Asean Summit, Malaysia on Nov 21, 1015

Asean Summit, Malaysia  on Nov 21, 1015
Asean Establishes Landmark Economic and Security Bloc
"A Summary" – Apr 2, 2011 (Kryon channelled by Lee Carroll) (Subjects: Religion, Shift of Human Consciousness, 2012, Intelligent/Benevolent Design, EU, South America, 5 Currencies, Water Cycle (Heat up, Mini Ice Ace, Oceans, Fish, Earthquakes ..), Middle East, Internet, Israel, Dictators, Palestine, US, Japan (Quake/Tsunami Disasters , People, Society ...), Nuclear Power Revealed, Hydro Power, Geothermal Power, Moon, Financial Institutes (Recession, Realign integrity values ..) , China, North Korea, Global Unity,..... etc.) - Text version)

“….. Here is the prediction: China will turn North Korea loose soon. The alliance will dissolve, or become stale. There will be political upheaval in China. Not a coup and not a revolution. Within the inner circles of that which you call Chinese politics, there will be a re-evaluation of goals and monetary policy. Eventually, you will see a break with North Korea, allowing still another dictator to fall and unification to occur with the south. ….”

“ … Here is another one. A change in what Human nature will allow for government. "Careful, Kryon, don't talk about politics. You'll get in trouble." I won't get in trouble. I'm going to tell you to watch for leadership that cares about you. "You mean politics is going to change?" It already has. It's beginning. Watch for it. You're going to see a total phase-out of old energy dictatorships eventually. The potential is that you're going to see that before 2013.

They're going to fall over, you know, because the energy of the population will not sustain an old energy leader ..."
"Update on Current Events" – Jul 23, 2011 (Kryon channelled by Lee Carroll) - (Subjects: The Humanization of God, Gaia, Shift of Human Consciousness, 2012, Benevolent Design, Financial Institutes (Recession, System to Change ...), Water Cycle (Heat up, Mini Ice Ace, Oceans, Fish, Earthquakes ..), Nuclear Power Revealed, Geothermal Power, Hydro Power, Drinking Water from Seawater, No need for Oil as Much, Middle East in Peace, Persia/Iran Uprising, Muhammad, Israel, DNA, Two Dictators to fall soon, Africa, China, (Old) Souls, Species to go, Whales to Humans, Global Unity,..... etc.)
(Subjects: Who/What is Kryon ?, Egypt Uprising, Iran/Persia Uprising, Peace in Middle East without Israel actively involved, Muhammad, "Conceptual" Youth Revolution, "Conceptual" Managed Business, Internet, Social Media, News Media, Google, Bankers, Global Unity,..... etc.)

North Korean defector criticises China in rare Beijing talk

North Korean defector criticises China in rare Beijing talk
North Korean defector and activist Hyeonseo Lee, who lives in South Korea, poses as she presents her book 'The Girl with Seven Names: A North Korean Defector’s Story' in Beijing on March 26, 2016 (AFP Photo/Fred Dufour)

US under fire in global press freedom report

"The Recalibration of Awareness – Apr 20/21, 2012 (Kryon channeled by Lee Carroll) (Subjects: Old Energy, Recalibration Lectures, God / Creator, Religions/Spiritual systems (Catholic Church, Priests/Nun’s, Worship, John Paul Pope, Women in the Church otherwise church will go, Current Pope won’t do it), Middle East, Jews, Governments will change (Internet, Media, Democracies, Dictators, North Korea, Nations voted at once), Integrity (Businesses, Tobacco Companies, Bankers/ Financial Institutes, Pharmaceutical company to collapse), Illuminati (Started in Greece, with Shipping, Financial markets, Stock markets, Pharmaceutical money (fund to build Africa, to develop)), Shift of Human Consciousness, (Old) Souls, Women, Masters to/already come back, Global Unity.... etc.) - (Text version)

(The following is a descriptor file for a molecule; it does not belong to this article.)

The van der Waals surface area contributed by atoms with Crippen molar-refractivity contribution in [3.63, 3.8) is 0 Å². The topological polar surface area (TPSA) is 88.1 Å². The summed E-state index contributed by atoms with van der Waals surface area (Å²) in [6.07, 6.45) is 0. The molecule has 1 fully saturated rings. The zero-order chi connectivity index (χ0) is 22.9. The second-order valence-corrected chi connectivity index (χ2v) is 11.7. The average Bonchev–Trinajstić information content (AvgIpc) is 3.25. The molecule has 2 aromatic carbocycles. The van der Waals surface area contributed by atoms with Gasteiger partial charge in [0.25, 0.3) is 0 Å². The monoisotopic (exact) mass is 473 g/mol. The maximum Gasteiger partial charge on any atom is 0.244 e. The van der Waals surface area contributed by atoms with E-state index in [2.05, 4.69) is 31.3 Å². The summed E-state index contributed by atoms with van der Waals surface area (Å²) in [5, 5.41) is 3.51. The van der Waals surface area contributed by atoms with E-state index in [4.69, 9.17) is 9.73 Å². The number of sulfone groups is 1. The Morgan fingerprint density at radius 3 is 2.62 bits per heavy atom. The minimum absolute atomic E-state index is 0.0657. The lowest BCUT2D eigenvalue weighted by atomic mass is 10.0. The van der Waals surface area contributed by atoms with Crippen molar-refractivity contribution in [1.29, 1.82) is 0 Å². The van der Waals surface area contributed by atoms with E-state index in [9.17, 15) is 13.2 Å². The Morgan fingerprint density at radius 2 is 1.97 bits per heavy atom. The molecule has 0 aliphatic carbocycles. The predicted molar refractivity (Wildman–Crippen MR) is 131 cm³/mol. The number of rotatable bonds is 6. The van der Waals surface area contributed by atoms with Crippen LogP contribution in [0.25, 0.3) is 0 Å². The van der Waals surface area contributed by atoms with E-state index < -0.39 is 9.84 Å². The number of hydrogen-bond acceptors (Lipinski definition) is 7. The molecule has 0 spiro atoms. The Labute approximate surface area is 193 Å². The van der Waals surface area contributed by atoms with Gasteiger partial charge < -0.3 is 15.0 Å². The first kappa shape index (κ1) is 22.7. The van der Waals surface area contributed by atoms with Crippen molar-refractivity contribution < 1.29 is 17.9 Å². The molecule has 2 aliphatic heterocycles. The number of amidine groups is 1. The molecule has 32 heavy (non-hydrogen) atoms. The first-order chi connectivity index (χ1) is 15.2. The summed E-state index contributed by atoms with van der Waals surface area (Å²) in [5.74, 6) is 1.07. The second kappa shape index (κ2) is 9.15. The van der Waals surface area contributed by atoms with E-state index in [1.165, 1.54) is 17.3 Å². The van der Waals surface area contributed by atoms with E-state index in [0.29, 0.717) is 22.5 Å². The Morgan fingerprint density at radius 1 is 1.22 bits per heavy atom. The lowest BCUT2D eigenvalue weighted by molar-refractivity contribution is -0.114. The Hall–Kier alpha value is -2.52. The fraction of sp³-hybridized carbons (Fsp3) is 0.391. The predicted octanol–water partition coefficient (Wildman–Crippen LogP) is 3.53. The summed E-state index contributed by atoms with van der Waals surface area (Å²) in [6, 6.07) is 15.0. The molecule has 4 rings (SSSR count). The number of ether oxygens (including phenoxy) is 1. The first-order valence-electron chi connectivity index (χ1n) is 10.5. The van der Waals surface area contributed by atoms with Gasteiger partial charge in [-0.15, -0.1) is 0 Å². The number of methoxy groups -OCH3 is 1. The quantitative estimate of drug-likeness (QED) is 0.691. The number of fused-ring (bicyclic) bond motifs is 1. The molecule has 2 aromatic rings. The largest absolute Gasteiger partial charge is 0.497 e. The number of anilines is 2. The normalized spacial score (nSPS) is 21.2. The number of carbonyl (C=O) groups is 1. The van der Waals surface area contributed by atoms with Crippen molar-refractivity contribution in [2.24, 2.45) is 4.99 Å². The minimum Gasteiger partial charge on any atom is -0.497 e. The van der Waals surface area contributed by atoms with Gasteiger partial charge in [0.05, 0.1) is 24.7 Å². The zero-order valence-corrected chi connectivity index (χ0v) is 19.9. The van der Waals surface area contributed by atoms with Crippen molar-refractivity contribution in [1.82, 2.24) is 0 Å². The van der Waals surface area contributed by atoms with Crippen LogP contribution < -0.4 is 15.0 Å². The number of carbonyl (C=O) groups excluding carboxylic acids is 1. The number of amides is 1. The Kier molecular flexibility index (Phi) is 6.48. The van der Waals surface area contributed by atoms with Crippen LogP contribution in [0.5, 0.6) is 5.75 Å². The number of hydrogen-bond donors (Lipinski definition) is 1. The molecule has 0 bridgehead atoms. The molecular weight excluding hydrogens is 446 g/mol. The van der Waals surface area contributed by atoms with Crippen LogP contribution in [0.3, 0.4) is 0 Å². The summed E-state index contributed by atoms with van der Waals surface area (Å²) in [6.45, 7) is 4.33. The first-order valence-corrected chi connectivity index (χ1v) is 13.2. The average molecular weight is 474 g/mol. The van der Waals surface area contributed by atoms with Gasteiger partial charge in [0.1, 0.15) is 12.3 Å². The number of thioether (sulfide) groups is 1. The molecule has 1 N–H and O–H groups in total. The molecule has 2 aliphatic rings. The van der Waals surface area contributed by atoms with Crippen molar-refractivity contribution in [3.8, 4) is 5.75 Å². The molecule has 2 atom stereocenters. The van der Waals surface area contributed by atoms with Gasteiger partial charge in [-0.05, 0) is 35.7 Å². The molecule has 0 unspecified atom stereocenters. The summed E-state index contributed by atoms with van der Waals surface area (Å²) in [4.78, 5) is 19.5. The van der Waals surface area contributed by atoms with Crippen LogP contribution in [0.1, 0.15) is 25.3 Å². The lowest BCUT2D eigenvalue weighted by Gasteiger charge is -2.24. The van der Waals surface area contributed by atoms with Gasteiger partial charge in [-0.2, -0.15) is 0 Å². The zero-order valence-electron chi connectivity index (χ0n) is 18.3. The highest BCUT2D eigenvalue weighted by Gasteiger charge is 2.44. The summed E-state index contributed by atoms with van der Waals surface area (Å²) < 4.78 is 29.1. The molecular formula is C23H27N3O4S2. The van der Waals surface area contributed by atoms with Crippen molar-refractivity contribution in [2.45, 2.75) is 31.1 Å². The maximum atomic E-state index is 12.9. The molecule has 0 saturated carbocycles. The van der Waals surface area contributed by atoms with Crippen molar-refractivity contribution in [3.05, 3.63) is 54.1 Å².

… The Shift in Human Nature

You're starting to see integrity change. Awareness recalibrates integrity, and the Human Being who would sit there and take advantage of another Human Being in an old energy would never do it in a new energy. The reason? It will become intuitive, so this is a shift in Human Nature as well, for in the past you have assumed that people take advantage of people first and integrity comes later. That's just ordinary Human nature.

In the past, Human nature expressed within governments worked like this: If you were stronger than the other one, you simply conquered them. If you were strong, it was an invitation to conquer. If you were weak, it was an invitation to be conquered. No one even thought about it. It was the way of things. The bigger you could have your armies, the better they would do when you sent them out to conquer. That's not how you think today. Did you notice?

Any country that thinks this way today will not survive, for humanity has discovered that the world goes far better by putting things together instead of tearing them apart. The new energy puts the weak and strong together in ways that make sense and that have integrity. Take a look at what happened to some of the businesses in this great land (USA). Up to 30 years ago, when you started realizing some of them didn't have integrity, you eliminated them. What happened to the tobacco companies when you realized they were knowingly addicting your children? Today, they still sell their products to less-aware countries, but that will also change.

What did you do a few years ago when you realized that your bankers were actually selling you homes that they knew you couldn't pay for later? They were walking away, smiling greedily, not thinking about the heartbreak that was to follow when a life's dream would be lost. Dear American, you are in a recession. However, this is like when you prune a tree and cut back the branches. When the tree grows back, you've got control and the branches will grow bigger and stronger than they were before, without the greed factor. Then, if you don't like the way it grows back, you'll prune it again! I tell you this because awareness is now in control of big money. It's right before your eyes, what you're doing. But fear often rules. …

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Tuesday, July 26, 2022

Myanmar junta executes two pro-democracy rivals

Yahoo – AFP, 25 July 2022